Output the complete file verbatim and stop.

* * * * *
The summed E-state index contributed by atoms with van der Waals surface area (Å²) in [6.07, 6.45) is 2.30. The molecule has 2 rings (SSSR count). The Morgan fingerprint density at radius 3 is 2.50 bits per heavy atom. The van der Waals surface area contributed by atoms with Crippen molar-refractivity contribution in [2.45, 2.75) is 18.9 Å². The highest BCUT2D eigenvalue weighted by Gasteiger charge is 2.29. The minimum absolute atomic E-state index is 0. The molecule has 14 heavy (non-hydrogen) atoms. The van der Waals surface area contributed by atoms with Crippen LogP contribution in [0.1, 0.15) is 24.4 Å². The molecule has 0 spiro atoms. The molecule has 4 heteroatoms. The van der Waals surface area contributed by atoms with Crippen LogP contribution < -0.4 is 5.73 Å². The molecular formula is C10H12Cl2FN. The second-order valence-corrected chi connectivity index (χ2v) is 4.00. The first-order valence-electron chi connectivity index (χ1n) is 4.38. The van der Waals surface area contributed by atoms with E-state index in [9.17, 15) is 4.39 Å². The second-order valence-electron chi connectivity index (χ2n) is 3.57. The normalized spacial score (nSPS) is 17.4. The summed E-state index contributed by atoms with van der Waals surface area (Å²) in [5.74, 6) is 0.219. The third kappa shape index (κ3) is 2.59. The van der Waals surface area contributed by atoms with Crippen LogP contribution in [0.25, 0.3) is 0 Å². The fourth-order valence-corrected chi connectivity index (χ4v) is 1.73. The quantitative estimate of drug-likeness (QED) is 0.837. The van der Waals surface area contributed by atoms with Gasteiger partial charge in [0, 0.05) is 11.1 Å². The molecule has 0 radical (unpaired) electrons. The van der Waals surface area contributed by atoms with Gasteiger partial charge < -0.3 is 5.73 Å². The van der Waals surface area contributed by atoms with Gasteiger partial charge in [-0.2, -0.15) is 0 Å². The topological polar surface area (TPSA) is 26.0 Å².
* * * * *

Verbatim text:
The summed E-state index contributed by atoms with van der Waals surface area (Å²) in [6.07, 6.45) is 2.30. The molecule has 2 rings (SSSR count). The Morgan fingerprint density at radius 3 is 2.50 bits per heavy atom. The van der Waals surface area contributed by atoms with Crippen molar-refractivity contribution in [2.45, 2.75) is 18.9 Å². The highest BCUT2D eigenvalue weighted by Gasteiger charge is 2.29. The minimum absolute atomic E-state index is 0. The molecule has 14 heavy (non-hydrogen) atoms. The van der Waals surface area contributed by atoms with Crippen LogP contribution in [0.1, 0.15) is 24.4 Å². The molecule has 0 spiro atoms. The molecule has 4 heteroatoms. The van der Waals surface area contributed by atoms with Crippen LogP contribution < -0.4 is 5.73 Å². The molecular formula is C10H12Cl2FN. The second-order valence-corrected chi connectivity index (χ2v) is 4.00. The first-order valence-electron chi connectivity index (χ1n) is 4.38. The van der Waals surface area contributed by atoms with E-state index in [9.17, 15) is 4.39 Å². The second-order valence-electron chi connectivity index (χ2n) is 3.57. The normalized spacial score (nSPS) is 17.4. The summed E-state index contributed by atoms with van der Waals surface area (Å²) in [5.74, 6) is 0.219. The third kappa shape index (κ3) is 2.59. The van der Waals surface area contributed by atoms with Crippen LogP contribution in [0.25, 0.3) is 0 Å². The fourth-order valence-corrected chi connectivity index (χ4v) is 1.73. The quantitative estimate of drug-likeness (QED) is 0.837. The van der Waals surface area contributed by atoms with Gasteiger partial charge in [0, 0.05) is 11.1 Å². The molecule has 0 radical (unpaired) electrons. The van der Waals surface area contributed by atoms with Gasteiger partial charge < -0.3 is 5.73 Å². The van der Waals surface area contributed by atoms with Gasteiger partial charge in [-0.2, -0.15) is 0 Å². The topological polar surface area (TPSA) is 26.0 Å².